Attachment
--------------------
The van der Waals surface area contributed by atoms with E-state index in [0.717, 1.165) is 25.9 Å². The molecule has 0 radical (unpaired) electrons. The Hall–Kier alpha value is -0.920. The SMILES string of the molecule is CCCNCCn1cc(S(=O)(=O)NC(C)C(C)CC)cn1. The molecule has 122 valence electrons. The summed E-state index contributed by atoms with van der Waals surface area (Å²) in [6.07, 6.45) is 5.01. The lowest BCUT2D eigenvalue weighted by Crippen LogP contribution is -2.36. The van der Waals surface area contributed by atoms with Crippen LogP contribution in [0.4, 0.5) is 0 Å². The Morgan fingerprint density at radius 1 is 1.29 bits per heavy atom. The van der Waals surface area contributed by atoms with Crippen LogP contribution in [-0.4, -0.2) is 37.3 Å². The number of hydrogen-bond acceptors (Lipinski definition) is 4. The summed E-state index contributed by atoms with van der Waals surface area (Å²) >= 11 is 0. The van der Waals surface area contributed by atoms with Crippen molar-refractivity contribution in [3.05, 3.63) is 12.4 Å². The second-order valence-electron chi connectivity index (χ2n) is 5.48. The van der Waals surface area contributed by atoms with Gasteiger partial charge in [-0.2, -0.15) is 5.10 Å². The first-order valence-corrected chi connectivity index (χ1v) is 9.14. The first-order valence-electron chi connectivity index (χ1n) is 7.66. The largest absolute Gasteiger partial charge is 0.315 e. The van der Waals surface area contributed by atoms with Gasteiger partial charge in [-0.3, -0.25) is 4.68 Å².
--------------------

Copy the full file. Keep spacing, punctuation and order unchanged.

The van der Waals surface area contributed by atoms with E-state index in [0.717, 1.165) is 25.9 Å². The molecule has 0 radical (unpaired) electrons. The Hall–Kier alpha value is -0.920. The SMILES string of the molecule is CCCNCCn1cc(S(=O)(=O)NC(C)C(C)CC)cn1. The molecule has 122 valence electrons. The summed E-state index contributed by atoms with van der Waals surface area (Å²) in [6.07, 6.45) is 5.01. The lowest BCUT2D eigenvalue weighted by Crippen LogP contribution is -2.36. The van der Waals surface area contributed by atoms with Crippen LogP contribution in [0.4, 0.5) is 0 Å². The Morgan fingerprint density at radius 1 is 1.29 bits per heavy atom. The van der Waals surface area contributed by atoms with Crippen LogP contribution in [-0.4, -0.2) is 37.3 Å². The number of hydrogen-bond acceptors (Lipinski definition) is 4. The summed E-state index contributed by atoms with van der Waals surface area (Å²) >= 11 is 0. The van der Waals surface area contributed by atoms with Crippen molar-refractivity contribution in [3.05, 3.63) is 12.4 Å². The second-order valence-electron chi connectivity index (χ2n) is 5.48. The van der Waals surface area contributed by atoms with Gasteiger partial charge in [-0.2, -0.15) is 5.10 Å². The first-order valence-corrected chi connectivity index (χ1v) is 9.14. The first-order valence-electron chi connectivity index (χ1n) is 7.66. The largest absolute Gasteiger partial charge is 0.315 e. The van der Waals surface area contributed by atoms with Gasteiger partial charge in [-0.3, -0.25) is 4.68 Å².